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WASHINGTON - The Bush administration is proposing a sweeping overhaul of the way the U.S. financial industry is regulated.
In an effort to deal with the problems highlighted by the current severe credit crisis, the new plan would give major new powers to the Federal Reserve, according to a 22-page executive summary obtained Friday by The Associated Press.
The proposal would designate the Fed as the primary regulator of market stability, greatly expanding the central bank's ability to examine not just commercial banks but all segments of the financial services industry.
Article 1, Section 8
The Congress shall have power to lay and collect taxes, duties, imposts and excises, to pay the debts and provide for the common defense and general welfare of the United States; but all duties, imposts and excises shall be uniform throughout the United States;
To borrow money on the credit of the United States;
To regulate commerce with foreign nations, and among the several states, and with the Indian tribes;
To coin money, regulate the value thereof, and of foreign coin, and fix the standard of weights and measures;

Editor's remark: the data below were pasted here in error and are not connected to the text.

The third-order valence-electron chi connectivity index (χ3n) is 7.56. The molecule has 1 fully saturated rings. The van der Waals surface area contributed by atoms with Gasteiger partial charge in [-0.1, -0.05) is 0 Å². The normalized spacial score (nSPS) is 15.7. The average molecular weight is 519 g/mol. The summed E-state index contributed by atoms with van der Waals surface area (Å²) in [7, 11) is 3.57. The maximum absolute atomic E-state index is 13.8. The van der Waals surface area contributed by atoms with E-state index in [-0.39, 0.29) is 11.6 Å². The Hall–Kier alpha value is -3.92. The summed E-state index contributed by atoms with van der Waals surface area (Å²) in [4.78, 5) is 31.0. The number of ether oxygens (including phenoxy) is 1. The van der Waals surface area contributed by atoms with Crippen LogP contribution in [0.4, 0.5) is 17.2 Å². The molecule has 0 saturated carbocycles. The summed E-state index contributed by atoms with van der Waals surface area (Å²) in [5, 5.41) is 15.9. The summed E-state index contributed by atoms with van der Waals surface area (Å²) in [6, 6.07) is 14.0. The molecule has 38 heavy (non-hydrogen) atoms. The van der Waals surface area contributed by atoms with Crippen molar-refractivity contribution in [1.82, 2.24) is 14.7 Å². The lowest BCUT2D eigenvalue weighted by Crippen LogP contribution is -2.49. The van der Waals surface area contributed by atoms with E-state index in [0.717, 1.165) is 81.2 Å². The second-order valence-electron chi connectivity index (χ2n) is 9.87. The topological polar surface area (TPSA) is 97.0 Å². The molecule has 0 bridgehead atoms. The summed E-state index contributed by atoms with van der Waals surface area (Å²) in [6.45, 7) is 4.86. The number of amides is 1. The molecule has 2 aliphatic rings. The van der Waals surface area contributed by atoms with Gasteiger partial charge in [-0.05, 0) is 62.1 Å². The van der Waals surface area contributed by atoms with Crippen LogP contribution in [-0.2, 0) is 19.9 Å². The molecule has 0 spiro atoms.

Last week's session (Th 3/13/08) was only the 6th time in the last 176 years that Congress has closed its doors to the public.
Word has begun leaking that not only did members discuss new surveillance provisions as was the publicly stated reason for the closed door session, they also discussed:
the imminent collapse of the U.S. economy to occur by September 2008;
the imminent collapse of US federal government finances by February 2009;
the possibility of Civil War inside the USA as a result of the collapse;
advance round-ups of "insurgent U.S. citizens" likely to move against the government;
the detention of those rounded-up at "REX 84" camps constructed throughout the USA
the possibility of retaliation against members of Congress for the collapses;
the location of "safe facilities" for members of Congress and their families to reside during expected massive civil unrest;
Originally posted by jackinthebox
I notice that none of the hardcore defenders of corporatism have showed up here yet to argue that the economy is just fine and to trust our wise leadership.